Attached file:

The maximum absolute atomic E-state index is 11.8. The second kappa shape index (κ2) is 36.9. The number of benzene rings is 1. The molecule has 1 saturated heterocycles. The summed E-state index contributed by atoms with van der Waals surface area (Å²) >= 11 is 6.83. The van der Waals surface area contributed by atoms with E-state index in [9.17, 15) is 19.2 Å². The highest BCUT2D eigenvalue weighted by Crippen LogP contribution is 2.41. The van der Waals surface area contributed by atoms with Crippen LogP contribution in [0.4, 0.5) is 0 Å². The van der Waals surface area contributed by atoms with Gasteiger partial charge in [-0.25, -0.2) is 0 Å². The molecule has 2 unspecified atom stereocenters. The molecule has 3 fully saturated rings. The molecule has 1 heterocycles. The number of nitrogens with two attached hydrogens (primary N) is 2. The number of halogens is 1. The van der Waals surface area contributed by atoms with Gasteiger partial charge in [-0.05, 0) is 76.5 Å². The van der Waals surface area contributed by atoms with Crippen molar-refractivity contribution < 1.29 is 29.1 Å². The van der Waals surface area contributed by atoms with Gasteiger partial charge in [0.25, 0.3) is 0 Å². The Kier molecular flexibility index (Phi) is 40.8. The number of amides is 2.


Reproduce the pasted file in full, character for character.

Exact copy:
The maximum absolute atomic E-state index is 11.8. The second kappa shape index (κ2) is 36.9. The number of benzene rings is 1. The molecule has 1 saturated heterocycles. The summed E-state index contributed by atoms with van der Waals surface area (Å²) >= 11 is 6.83. The van der Waals surface area contributed by atoms with E-state index in [9.17, 15) is 19.2 Å². The highest BCUT2D eigenvalue weighted by Crippen LogP contribution is 2.41. The van der Waals surface area contributed by atoms with Crippen LogP contribution in [0.4, 0.5) is 0 Å². The van der Waals surface area contributed by atoms with Gasteiger partial charge in [-0.25, -0.2) is 0 Å². The molecule has 2 unspecified atom stereocenters. The molecule has 3 fully saturated rings. The molecule has 1 heterocycles. The number of nitrogens with two attached hydrogens (primary N) is 2. The number of halogens is 1. The van der Waals surface area contributed by atoms with Gasteiger partial charge in [-0.05, 0) is 76.5 Å². The van der Waals surface area contributed by atoms with Crippen molar-refractivity contribution < 1.29 is 29.1 Å². The van der Waals surface area contributed by atoms with Gasteiger partial charge in [0.25, 0.3) is 0 Å². The Kier molecular flexibility index (Phi) is 40.8. The number of amides is 2.